With a new Covid-19 cluster in Bejing forcing the city back into a partial lockdown and fresh cases in New Zealand, two high-profile Asia Pacific property investors have emphasised the importance of business pulling together to face a second wave of the virus.
“The key thing [as a real estate company] is, what are you doing as a stakeholder, as a building owner, as a tenant, as an individual? What do you do to participate in this global rebuild?” asks Patrick Wong, founder and chief executive of Tenacity.
These are questions that will also need answers from real estate players in the UK, where Tenacity owns 55 and 70 Gracechurch Street in the Square Mile. What lessons can UK real estate take from Hong Kong to help prevent a second wave and get occupiers back into the office?
Hong Kong’s government and citizens “still have very vivid memories” of the SARS outbreak between 2002 and 2004, and so the city was swift in its actions to tackle Covid-19, Patrick says. “This time around as a city it’s been much easier to impose governance,” he adds.
Several measures are being implemented in Hong Kong and its commercial office buildings that Patrick believes UK landlords and tenants could easily apply, such as mandating the use of face masks. The apparent aversion to them in some countries concerns him: “What you’re actually doing is protecting others.”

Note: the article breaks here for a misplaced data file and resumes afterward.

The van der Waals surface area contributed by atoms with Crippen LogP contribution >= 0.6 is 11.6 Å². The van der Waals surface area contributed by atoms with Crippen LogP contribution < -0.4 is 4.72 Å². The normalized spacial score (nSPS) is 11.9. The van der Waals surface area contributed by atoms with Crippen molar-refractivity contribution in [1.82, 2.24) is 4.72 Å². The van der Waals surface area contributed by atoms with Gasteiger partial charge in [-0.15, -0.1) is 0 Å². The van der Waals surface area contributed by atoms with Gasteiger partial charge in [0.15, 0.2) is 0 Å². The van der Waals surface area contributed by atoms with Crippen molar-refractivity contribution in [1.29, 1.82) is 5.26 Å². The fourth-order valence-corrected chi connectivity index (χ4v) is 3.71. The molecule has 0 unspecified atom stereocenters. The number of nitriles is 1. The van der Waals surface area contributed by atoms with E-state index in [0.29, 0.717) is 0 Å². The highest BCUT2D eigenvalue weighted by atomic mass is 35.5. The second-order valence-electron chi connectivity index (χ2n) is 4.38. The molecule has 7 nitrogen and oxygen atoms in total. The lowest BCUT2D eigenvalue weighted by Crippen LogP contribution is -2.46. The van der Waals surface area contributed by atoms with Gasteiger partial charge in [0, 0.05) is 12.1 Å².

At Hong Kong’s CC Land, owner of London’s Cheesegrater, deputy chairman Dickie Wong agrees. “In Asia, we have always believed that wearing face masks is good social etiquette,” he says. Masks are required for everyone in CC Land’s buildings in Hong Kong.
Disinfecting shoes before entering buildings is practised in Hong Kong, and Patrick is keen to introduce the step in his company’s London properties too. Temperature checks of individuals ahead of entering a building is also common in Hong Kong.
Along with strict distancing measures in restaurants and leisure space, Dickie believes these measures “will be here to stay for a while, at least until we have a treatment and/or a vaccine”.
For Patrick, such measures illustrate “good social behaviour and proper governance”. He has spent time with Tenacity’s building managers in the UK looking at whether those steps can be replicated here, but acknowledges that many of the initiatives, including the mandated temperature checks, would be difficult to introduce.
“It’s a very different thing [in the UK]. You can only recommend what to do,” he says. “I hope people adopt it. These things are something everyone and every building in the UK should practise.”
Despite coronavirus enforcing working from home strategies for companies across the globe, neither Dickie nor Patrick believe Covid-19 spells the end of the office in Hong Kong or the UK. In fact, both suggest the pandemic will result in an increase in demand for space to enable employers to implement social distancing measures.
CC Land has appointed proptech firm Cureoscity to create a new app for the Cheesegrater to help staff return, including an e-building pass and information on distancing measures being used in the building.
“While there is a sense that people will want to work from home for some days of the week, the overwhelming rationale of an office environment that fosters creativity, a sense of working for a corporate team, creates dynamism for corporate development and helps mental health will stay in place,” Dickie says. “As a landlord we have always aimed to provide this canvas and have invested in occupier communities, which also helps companies to attract talent.”